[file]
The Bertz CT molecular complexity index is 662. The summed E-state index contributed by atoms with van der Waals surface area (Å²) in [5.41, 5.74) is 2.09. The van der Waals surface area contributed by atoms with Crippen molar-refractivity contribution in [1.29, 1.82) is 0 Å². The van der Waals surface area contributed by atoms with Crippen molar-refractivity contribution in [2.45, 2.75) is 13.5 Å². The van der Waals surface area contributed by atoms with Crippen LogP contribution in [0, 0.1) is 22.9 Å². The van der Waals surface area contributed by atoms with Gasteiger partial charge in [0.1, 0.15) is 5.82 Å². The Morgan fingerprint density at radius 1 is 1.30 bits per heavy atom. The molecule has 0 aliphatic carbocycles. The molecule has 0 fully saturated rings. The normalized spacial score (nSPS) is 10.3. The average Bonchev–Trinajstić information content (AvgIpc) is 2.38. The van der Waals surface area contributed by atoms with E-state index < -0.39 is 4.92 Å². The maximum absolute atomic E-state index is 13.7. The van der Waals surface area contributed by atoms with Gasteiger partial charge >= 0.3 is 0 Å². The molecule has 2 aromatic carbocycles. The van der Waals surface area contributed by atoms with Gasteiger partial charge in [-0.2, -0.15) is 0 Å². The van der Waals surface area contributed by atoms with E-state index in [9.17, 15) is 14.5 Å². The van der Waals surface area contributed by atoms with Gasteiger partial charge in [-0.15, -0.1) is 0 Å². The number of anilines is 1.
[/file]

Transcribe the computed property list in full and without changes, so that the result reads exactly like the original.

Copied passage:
The Bertz CT molecular complexity index is 662. The summed E-state index contributed by atoms with van der Waals surface area (Å²) in [5.41, 5.74) is 2.09. The van der Waals surface area contributed by atoms with Crippen molar-refractivity contribution in [1.29, 1.82) is 0 Å². The van der Waals surface area contributed by atoms with Crippen molar-refractivity contribution in [2.45, 2.75) is 13.5 Å². The van der Waals surface area contributed by atoms with Crippen LogP contribution in [0, 0.1) is 22.9 Å². The van der Waals surface area contributed by atoms with Gasteiger partial charge in [0.1, 0.15) is 5.82 Å². The Morgan fingerprint density at radius 1 is 1.30 bits per heavy atom. The molecule has 0 aliphatic carbocycles. The molecule has 0 fully saturated rings. The normalized spacial score (nSPS) is 10.3. The average Bonchev–Trinajstić information content (AvgIpc) is 2.38. The van der Waals surface area contributed by atoms with E-state index < -0.39 is 4.92 Å². The maximum absolute atomic E-state index is 13.7. The van der Waals surface area contributed by atoms with Gasteiger partial charge >= 0.3 is 0 Å². The molecule has 2 aromatic carbocycles. The van der Waals surface area contributed by atoms with Gasteiger partial charge in [-0.2, -0.15) is 0 Å². The van der Waals surface area contributed by atoms with E-state index in [9.17, 15) is 14.5 Å². The van der Waals surface area contributed by atoms with Gasteiger partial charge in [-0.15, -0.1) is 0 Å². The number of anilines is 1.